Feeds

Image recognition – defense against a Lampard replay?

Geo-location missing an open goal

Secure remote control for conventional and virtual desktops

The inventor of image recognition technology used in sports across the world has written to international football's governing body to ask that they reconsider using Hawk-Eye, a tool capable of spotting when a ball has crossed the goal line – and avoiding a repeat of the England versus Germany World-Cup debacle.

Speaking ahead of this weekend's Netherlands versus Spain final, Paul Hawkins - managing director of Hawk-Eye Innovations - has yet to get a reply from FIFA.

His letter comes ahead of a meeting by the International Football Association Board (IFAB) at the end of this month, where use of goal-line technology like Hawk-Eye will be discussed. IFAB sets football's rules and says what technology is allowed in matches.

Football's lawmakers rejected use of goal-line technology before the World Cup – in spite of IFAB approving use of a modified version of Hawk-Eye in a pilot three years ago at Reading FC.

That was before England midfielder Frank Lampard's goal was disallowed against Germany during a World Cup round-of-sixteen match in South Africa, in a match Germany won 4-1.

The linesman might not have seen the goal, but it was clear to the rest of the viewing world what had happened.

When FIFA announced its decision not to use goal-line technology, general secretary Jerome Valck said he hoped it would not come back to haunt them.

The haunting didn't stop at England versus Germany. Mexico fans watched horrified as Argentina's Carlos Tevez scored a goal that was clearly offside – clear to anyone but match officials. The goal helped end Mexico's world cup challenge.

Hawk-Eye's inventor reckons you can solve offside too. Hawk-Eye could track players in the same way it tracks balls by combining the data to determine a position. "That's technologically achievable – we could do it," he said.

The problem is that the work takes funding, and nobody wants to press on given IFAB and FIFA's apparent objection to use of on-pitch technology.

The reason for this is unclear, especially given that IFAB OK'ed the Reading pilot of Hawk-Eye in 2007 and 2008. The pilot was paid for by the English Premier League, which has come out in favor of goal-line technology.

A common objection is it might spoil the game by creating stoppages in play. Others say the technology might not be accurate.

Hawkins has no time for such complaints, claiming Hawk-Eye can get results from the goalmouth into a ref's ear in half a second. "Anyone who makes that argument doesn't know what they are talking about," Hawk-Eye's inventor told us Friday ahead of the final.

Hawk-Eye has proved its accuracy in tennis, cricket and snooker, and Hawkins modified the system for the Reading pilot once he got the clearance from IFAB.

The football systems uses six cameras around the goalmouth to record the action, with each camera hooked up to a server to capture and process data from the frames. Data is fed to a central server and knitted together to triangulate that position of the ball to a distance of within 5mm.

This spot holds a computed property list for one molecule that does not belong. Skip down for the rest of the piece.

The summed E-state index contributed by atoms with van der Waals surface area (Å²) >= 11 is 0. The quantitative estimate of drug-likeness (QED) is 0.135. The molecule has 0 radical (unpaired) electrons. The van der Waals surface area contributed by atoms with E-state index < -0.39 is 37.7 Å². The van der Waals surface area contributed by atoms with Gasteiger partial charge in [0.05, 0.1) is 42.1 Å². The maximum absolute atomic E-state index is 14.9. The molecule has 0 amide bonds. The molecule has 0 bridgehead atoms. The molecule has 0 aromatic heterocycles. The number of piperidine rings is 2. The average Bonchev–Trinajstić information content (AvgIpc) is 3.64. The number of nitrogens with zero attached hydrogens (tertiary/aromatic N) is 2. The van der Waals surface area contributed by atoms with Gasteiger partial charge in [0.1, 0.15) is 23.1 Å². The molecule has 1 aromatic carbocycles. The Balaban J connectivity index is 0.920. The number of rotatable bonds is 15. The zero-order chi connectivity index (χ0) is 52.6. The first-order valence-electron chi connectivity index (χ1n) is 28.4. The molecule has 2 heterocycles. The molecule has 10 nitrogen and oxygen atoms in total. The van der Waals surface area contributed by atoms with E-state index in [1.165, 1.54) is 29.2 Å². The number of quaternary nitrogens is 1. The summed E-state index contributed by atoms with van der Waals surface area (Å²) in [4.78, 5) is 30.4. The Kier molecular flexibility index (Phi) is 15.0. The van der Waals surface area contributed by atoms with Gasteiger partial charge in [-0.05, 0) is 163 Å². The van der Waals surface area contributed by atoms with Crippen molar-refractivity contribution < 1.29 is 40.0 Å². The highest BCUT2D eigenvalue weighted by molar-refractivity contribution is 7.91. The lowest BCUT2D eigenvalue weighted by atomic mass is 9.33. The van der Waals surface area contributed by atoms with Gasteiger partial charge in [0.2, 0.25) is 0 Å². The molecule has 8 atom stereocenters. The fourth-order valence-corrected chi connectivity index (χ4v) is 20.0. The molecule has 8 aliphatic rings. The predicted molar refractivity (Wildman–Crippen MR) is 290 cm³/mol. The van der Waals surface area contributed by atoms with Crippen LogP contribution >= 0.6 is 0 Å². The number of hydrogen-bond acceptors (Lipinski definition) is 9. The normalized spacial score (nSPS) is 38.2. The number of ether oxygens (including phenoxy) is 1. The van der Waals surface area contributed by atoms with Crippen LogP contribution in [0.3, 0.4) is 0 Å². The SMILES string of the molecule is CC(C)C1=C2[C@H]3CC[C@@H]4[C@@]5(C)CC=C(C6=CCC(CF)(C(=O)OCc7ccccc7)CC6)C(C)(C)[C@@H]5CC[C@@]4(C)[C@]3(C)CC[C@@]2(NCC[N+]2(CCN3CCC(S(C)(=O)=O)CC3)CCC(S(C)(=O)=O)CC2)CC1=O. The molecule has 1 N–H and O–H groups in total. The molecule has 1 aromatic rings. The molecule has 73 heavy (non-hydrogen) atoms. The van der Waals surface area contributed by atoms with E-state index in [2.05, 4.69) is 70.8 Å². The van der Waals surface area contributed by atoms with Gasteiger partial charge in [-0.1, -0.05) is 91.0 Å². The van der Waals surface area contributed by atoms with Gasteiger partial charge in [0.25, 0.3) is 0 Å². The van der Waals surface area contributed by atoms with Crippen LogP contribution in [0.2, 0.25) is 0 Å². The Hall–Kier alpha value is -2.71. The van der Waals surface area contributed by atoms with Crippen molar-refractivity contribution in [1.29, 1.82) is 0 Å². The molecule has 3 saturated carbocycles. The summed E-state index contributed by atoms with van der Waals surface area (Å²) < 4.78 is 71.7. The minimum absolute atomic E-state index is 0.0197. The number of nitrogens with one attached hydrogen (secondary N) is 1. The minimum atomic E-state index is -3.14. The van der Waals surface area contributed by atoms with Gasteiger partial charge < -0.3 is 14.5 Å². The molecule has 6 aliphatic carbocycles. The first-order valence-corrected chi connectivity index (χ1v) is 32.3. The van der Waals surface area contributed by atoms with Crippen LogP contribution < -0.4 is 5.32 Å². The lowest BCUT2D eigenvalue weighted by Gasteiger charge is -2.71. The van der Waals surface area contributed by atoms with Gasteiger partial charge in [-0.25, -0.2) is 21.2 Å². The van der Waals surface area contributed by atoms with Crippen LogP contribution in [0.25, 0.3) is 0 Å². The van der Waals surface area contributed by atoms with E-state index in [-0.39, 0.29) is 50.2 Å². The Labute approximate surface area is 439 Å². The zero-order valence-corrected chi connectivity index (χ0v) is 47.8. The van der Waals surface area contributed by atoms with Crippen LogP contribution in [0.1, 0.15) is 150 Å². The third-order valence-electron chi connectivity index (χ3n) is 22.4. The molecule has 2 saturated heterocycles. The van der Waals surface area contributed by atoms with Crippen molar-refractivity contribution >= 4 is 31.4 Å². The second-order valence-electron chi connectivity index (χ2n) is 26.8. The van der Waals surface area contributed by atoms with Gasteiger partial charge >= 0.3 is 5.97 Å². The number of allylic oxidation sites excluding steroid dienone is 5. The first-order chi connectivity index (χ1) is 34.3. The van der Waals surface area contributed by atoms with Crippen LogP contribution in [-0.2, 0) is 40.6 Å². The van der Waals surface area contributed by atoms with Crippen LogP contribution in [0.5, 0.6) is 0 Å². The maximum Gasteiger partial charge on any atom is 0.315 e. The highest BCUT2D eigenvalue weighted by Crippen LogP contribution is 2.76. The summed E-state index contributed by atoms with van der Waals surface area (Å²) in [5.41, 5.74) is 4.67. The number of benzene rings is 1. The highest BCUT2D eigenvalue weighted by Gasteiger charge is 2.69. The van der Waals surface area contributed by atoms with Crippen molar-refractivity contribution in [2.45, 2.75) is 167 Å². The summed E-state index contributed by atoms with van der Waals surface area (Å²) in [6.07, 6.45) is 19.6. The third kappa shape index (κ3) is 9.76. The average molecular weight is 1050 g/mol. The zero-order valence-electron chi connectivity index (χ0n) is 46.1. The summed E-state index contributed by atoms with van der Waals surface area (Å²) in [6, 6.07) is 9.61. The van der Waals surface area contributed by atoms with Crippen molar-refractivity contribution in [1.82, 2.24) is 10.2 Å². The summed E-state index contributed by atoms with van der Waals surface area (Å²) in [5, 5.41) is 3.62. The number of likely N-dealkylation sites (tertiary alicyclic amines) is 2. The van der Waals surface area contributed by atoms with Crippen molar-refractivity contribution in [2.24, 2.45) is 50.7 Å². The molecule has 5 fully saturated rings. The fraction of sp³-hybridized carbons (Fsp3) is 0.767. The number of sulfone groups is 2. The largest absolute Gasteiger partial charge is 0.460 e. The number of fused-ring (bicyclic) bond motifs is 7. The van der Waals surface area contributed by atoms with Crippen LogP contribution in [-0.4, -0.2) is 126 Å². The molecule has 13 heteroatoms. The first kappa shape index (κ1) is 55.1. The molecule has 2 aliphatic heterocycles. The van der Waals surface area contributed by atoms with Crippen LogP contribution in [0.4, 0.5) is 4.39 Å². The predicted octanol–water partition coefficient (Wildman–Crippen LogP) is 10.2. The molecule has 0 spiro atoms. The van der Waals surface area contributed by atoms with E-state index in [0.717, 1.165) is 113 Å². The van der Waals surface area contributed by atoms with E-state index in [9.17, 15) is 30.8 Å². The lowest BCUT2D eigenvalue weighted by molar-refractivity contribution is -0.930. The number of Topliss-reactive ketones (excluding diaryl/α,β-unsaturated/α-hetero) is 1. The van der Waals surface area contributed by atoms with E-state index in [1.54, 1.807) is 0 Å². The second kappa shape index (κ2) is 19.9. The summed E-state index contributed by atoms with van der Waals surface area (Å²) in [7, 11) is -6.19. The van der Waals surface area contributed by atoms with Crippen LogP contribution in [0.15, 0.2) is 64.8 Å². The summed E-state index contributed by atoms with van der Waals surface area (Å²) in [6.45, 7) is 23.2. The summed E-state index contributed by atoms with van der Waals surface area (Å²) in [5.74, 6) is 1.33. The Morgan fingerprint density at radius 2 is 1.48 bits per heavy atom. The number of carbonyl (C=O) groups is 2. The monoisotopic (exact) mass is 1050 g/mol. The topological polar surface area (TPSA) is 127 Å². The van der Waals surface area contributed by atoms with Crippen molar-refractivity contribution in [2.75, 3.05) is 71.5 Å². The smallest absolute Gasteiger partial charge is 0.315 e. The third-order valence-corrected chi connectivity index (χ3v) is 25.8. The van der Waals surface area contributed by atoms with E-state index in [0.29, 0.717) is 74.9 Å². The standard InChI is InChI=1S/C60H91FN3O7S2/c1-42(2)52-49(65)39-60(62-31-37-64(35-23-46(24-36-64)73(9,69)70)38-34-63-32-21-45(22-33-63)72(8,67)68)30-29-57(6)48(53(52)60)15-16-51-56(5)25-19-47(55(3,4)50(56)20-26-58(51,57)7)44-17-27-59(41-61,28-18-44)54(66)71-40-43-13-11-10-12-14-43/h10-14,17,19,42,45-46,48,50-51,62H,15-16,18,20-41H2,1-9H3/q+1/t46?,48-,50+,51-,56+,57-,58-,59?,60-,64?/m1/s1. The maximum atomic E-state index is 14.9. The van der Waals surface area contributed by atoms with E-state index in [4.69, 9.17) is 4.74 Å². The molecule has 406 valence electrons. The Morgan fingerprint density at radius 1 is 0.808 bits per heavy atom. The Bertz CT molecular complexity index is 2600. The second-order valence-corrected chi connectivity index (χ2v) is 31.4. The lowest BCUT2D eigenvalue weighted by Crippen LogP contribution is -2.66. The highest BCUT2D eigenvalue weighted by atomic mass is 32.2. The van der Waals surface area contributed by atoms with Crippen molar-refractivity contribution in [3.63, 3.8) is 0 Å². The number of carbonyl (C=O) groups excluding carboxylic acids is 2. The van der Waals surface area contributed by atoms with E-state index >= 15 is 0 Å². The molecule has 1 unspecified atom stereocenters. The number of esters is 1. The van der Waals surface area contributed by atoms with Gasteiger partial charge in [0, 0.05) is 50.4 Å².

The image scanning and processing software is built in C++ and at Reading ran on Windows and Dell servers, with algorithms tweaked so the software could account for more people in a tighter spot – the penalty box and goal mouth – and differentiate, for instance, between the curve of a ball and that of a number "2" on a player's shirt.

The Reading test passed with full marks, catching thousands of goal-line incidents.

"Ultimately the software processes the images to always find the ball even if part of ball is obscured,' Hawkins said.

If IFAB and FIFA are against HawkEye's image recognition, they have few other options – even in the age of location-based services.

Secure remote control for conventional and virtual desktops

Next page: Anyone for GPS?

More from The Register

next story
SCREW YOU, Russia! NASA lobs $6.8bn at Boeing AND SpaceX to run space station taxis
Musk charging nearly half as much as Boeing for crew trips
Boffins say they've got Lithium batteries the wrong way around
Surprises at the nano-scale mean our ideas about how they charge could be all wrong
Thought that last dinosaur was BIG? This one's bloody ENORMOUS
Weighed several adult elephants, contend boffins
Europe prepares to INVADE comet: Rosetta landing site chosen
No word yet on whether backup site is labelled 'K'
India's MOM Mars mission makes final course correction
Mangalyaan probe will feel the burn of orbital insertion on September 24th
Cracked it - Vulture 2 power podule fires servos for 4 HOURS
Pixhawk avionics juice issue sorted, onwards to Spaceport America
City hidden beneath England's Stonehenge had HUMAN ABATTOIR. And a pub
Boozed-up ancients drank beer before tearing corpses apart
prev story

Whitepapers

Providing a secure and efficient Helpdesk
A single remote control platform for user support is be key to providing an efficient helpdesk. Retain full control over the way in which screen and keystroke data is transmitted.
Saudi Petroleum chooses Tegile storage solution
A storage solution that addresses company growth and performance for business-critical applications of caseware archive and search along with other key operational systems.
Security and trust: The backbone of doing business over the internet
Explores the current state of website security and the contributions Symantec is making to help organizations protect critical data and build trust with customers.
Reg Reader Research: SaaS based Email and Office Productivity Tools
Read this Reg reader report which provides advice and guidance for SMBs towards the use of SaaS based email and Office productivity tools.
Security for virtualized datacentres
Legacy security solutions are inefficient due to the architectural differences between physical and virtual environments.